As the 2014 stock market threatens to have a major correction there are a couple of important facts to keep in mind. You are in the market to build wealth. Avoiding overreaction to market swings is important. When considering how to build wealth, according to an article in Business Insider, timing the market is not so important as time in the market.
Corrections are part and parcel of the investment process, they come and go, and it is imperative to take a deep breath and realize that what is most important for building wealth is not ‘timing’ the market but rather ‘time in’ the market. This does not mean that some cash should not be raised, and some risk be taken off the table, which is what we have done — nobody ever booked a loss by taking a profit — but one has to still be engaged because it is very likely that this is only a near-term pause/reversal in what is still an overall uptrend. The trick is not to live in the moment but rather look at the forest through the trees.
The point of how to build wealth is to be there when there are slow stead rises in a stock and when there are big jumps in price. As a rule these increases greatly overshadow the occasional corrections.
In the 1929 Crash 3M lost 71% of its value and recovered by 1936. In the 2008 crash it lost 50% and recovered in two years. 3M peaked in October 2006 at $94 and today trades at $145. 3M has paid dividends without fail since 1988.
Coca Cola sells for $40 a share today and has paid dividends without fail since the 1980s. Daily Finance gives us a great example of how to build wealth with buy and hold investing. If you had purchased one share of stock for $40 in Coca Cola in 1919 and routinely reinvested the dividends over the years it would be worth about $9.8 million today!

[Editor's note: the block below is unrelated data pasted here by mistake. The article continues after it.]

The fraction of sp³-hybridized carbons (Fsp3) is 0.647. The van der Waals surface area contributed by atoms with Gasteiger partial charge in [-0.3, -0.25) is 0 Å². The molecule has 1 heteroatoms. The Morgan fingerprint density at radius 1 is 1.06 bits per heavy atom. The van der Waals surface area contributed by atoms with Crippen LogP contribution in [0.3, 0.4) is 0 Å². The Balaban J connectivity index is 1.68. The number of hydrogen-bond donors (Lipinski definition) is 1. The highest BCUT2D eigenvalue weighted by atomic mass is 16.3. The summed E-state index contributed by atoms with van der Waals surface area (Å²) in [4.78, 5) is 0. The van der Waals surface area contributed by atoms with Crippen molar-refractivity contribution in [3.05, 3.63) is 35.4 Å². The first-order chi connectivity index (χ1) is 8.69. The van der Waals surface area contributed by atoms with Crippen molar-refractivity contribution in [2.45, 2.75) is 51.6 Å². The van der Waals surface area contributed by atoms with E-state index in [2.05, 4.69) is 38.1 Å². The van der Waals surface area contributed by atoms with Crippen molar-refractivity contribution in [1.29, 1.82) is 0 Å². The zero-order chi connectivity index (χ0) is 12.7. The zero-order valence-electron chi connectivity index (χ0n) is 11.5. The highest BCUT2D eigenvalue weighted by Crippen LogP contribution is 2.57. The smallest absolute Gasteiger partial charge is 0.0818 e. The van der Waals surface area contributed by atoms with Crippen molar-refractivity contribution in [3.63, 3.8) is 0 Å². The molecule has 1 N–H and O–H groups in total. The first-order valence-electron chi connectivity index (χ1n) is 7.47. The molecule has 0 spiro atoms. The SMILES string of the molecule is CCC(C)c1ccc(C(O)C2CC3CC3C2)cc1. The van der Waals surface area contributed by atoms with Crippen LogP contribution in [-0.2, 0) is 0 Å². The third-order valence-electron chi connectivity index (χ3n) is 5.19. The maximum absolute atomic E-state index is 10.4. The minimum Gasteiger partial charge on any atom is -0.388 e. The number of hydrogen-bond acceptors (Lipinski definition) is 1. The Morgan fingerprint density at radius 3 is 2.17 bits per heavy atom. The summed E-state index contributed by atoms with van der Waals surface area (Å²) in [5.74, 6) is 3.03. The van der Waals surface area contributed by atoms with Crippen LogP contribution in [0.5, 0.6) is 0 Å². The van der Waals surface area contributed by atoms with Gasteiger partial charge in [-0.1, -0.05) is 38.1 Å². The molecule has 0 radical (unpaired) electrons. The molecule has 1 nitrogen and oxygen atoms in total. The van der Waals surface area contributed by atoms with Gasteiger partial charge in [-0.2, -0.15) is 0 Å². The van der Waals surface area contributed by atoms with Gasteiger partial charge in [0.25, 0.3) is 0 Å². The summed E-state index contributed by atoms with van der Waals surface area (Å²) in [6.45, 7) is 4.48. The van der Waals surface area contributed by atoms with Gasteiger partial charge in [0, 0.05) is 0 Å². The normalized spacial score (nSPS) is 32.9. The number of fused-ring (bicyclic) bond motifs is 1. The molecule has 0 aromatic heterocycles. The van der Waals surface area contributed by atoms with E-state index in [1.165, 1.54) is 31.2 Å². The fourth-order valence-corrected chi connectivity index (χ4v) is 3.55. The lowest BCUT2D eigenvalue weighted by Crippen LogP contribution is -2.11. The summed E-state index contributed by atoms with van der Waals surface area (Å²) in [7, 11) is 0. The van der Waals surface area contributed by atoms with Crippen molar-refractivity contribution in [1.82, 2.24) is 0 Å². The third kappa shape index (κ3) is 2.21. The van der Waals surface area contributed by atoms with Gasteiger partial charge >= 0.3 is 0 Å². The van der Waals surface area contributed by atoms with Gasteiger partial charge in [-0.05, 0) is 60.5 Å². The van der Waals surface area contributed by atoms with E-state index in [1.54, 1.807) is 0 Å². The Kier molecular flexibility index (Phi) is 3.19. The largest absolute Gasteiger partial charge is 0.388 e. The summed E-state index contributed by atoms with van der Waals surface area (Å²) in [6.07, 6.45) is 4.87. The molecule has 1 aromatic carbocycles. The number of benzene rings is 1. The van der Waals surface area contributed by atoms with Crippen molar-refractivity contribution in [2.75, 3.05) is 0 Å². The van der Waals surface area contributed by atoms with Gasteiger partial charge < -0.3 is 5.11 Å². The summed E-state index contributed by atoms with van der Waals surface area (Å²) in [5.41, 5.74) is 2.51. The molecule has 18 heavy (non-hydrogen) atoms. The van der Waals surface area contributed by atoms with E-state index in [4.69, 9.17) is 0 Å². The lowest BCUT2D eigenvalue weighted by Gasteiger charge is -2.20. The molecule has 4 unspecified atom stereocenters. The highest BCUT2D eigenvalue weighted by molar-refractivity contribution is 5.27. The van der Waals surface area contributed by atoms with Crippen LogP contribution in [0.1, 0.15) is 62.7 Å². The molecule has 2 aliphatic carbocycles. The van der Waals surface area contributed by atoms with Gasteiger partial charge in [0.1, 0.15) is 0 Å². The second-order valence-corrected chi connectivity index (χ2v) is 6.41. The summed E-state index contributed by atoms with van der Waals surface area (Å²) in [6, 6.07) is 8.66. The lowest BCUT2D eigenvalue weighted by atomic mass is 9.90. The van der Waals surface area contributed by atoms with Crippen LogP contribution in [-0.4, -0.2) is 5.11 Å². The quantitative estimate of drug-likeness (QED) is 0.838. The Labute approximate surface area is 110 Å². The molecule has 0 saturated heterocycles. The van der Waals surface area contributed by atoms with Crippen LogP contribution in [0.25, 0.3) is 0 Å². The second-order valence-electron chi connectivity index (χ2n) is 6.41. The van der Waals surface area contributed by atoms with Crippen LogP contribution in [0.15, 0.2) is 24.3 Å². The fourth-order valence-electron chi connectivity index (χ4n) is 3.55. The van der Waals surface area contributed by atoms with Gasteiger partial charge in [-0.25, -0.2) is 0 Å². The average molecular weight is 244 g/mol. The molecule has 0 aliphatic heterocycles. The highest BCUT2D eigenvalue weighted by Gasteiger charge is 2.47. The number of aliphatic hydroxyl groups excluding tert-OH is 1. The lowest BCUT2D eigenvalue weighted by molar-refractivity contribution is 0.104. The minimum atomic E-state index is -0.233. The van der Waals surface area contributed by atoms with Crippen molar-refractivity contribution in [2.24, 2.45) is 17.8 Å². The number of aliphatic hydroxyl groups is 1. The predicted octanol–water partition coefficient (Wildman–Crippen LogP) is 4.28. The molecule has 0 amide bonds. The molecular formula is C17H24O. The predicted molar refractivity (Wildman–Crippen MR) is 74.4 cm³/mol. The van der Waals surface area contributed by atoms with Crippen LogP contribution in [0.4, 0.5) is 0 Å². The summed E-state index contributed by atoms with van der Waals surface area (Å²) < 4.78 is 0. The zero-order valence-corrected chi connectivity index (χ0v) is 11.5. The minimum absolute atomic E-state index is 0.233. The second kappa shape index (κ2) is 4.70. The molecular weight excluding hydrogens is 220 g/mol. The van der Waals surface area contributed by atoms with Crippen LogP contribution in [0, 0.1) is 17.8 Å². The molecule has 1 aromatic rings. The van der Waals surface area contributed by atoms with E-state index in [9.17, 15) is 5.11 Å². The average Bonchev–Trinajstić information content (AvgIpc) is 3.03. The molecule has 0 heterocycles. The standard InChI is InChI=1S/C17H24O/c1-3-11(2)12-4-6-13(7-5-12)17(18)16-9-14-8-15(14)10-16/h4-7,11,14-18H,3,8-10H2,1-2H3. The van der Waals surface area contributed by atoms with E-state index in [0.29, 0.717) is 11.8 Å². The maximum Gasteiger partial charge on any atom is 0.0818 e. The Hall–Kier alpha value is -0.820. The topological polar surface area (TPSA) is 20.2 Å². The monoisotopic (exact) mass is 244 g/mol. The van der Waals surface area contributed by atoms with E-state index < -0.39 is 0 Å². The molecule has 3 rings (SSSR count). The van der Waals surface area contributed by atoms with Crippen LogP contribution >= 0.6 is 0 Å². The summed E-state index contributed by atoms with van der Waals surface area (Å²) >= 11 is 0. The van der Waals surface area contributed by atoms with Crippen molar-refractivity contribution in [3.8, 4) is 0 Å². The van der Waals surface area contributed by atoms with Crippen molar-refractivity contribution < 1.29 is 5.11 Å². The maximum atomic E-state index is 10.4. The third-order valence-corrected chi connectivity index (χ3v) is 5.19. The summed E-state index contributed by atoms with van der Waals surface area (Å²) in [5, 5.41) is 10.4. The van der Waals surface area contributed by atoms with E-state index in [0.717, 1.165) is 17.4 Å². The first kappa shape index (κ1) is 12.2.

The back of Coca-Cola’s (KO) proxy statement recently stopped me in my tracks.
It declared that just one $40 share of the company’s stock bought in 1919, with dividends reinvested, would be worth $9.8 million today.
Obviously, the time frame (93 years) is more than a decade longer than the average American’s life expectancy, so it’s unlikely any one person lived long enough to toast their $10 million good fortune. But their heirs certainly were around to thank grandpa for his savvy investment. A similar time frame could be achieved by buying stock today for a newborn child or grandchild.
Keep Your Overhead Low
Owning 3M or Coca Cola for years is pretty simple. Use the dividend reinvestment plan that the company offers and buy shares of the stock every month, quarter or year depending on your investment budget. Contrast this approach to trying to outguess the market buy constantly buying and selling stocks. Every transaction costs money in fees and commissions and not all short term trades will be possible. How to build wealth is to make more money that it costs to invest and to continue doing so year after year.
Pick Up the Pieces after a Crash
There is good evidence that after a market crash the market in general and individual stocks return to their former values and more. If you routinely invest in the market a great time is just after the market has bottomed out. This strategy of dollar cost averaging gives you more shares for the buck as the market crashes and decreases your exposure as the market becomes overpriced.
A classic strategy called dollar-cost averaging can help reduce risks surrounding an asset falling in price. The concept is straightforward – you invest a fixed amount of money in an asset once every fixed time period. If the asset’s price drops, you will be getting more shares of the asset for the same amount of money, and so if and when the price recovers, you will have spent less per share, on average, than if you had bought the shares at their peak, pre-fall price.
Dollar-cost averaging isn’t about losing money as the stock market falls. It’s about buying increasing amounts of shares at cheaper prices, which means bigger returns during the rally.
How to build wealth is to stay in the market during good and bad times and pick up bargains as prices fall only reap the rewards of a subsequent recovery and dividends year after year.